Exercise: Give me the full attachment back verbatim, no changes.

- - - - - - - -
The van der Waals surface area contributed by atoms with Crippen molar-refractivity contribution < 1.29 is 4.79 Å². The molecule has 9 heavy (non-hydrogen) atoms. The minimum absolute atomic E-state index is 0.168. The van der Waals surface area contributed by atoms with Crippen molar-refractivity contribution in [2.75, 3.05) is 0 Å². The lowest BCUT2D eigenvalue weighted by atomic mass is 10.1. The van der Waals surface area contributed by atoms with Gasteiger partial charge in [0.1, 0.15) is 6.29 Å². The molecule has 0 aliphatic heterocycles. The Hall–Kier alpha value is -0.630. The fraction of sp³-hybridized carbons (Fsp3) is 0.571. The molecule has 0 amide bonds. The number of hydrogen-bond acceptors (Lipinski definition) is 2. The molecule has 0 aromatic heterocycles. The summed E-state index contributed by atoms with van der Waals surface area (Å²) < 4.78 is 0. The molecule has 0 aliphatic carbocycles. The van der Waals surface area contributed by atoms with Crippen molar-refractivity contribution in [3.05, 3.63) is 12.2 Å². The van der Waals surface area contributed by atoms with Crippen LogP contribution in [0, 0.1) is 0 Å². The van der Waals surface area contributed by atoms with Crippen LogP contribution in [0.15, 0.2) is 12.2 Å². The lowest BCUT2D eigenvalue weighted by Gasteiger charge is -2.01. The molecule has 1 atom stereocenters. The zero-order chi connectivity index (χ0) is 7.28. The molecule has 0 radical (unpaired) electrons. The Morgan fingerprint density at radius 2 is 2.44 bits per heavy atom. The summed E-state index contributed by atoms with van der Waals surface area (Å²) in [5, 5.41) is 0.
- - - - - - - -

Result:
The van der Waals surface area contributed by atoms with Crippen molar-refractivity contribution < 1.29 is 4.79 Å². The molecule has 9 heavy (non-hydrogen) atoms. The minimum absolute atomic E-state index is 0.168. The van der Waals surface area contributed by atoms with Crippen molar-refractivity contribution in [2.75, 3.05) is 0 Å². The lowest BCUT2D eigenvalue weighted by atomic mass is 10.1. The van der Waals surface area contributed by atoms with Gasteiger partial charge in [0.1, 0.15) is 6.29 Å². The molecule has 0 aliphatic heterocycles. The Hall–Kier alpha value is -0.630. The fraction of sp³-hybridized carbons (Fsp3) is 0.571. The molecule has 0 amide bonds. The number of hydrogen-bond acceptors (Lipinski definition) is 2. The molecule has 0 aromatic heterocycles. The summed E-state index contributed by atoms with van der Waals surface area (Å²) < 4.78 is 0. The molecule has 0 aliphatic carbocycles. The van der Waals surface area contributed by atoms with Crippen molar-refractivity contribution in [3.05, 3.63) is 12.2 Å². The van der Waals surface area contributed by atoms with Crippen LogP contribution in [0, 0.1) is 0 Å². The van der Waals surface area contributed by atoms with Crippen LogP contribution in [0.15, 0.2) is 12.2 Å². The lowest BCUT2D eigenvalue weighted by Gasteiger charge is -2.01. The molecule has 1 atom stereocenters. The zero-order chi connectivity index (χ0) is 7.28. The molecule has 0 radical (unpaired) electrons. The Morgan fingerprint density at radius 2 is 2.44 bits per heavy atom. The summed E-state index contributed by atoms with van der Waals surface area (Å²) in [5, 5.41) is 0.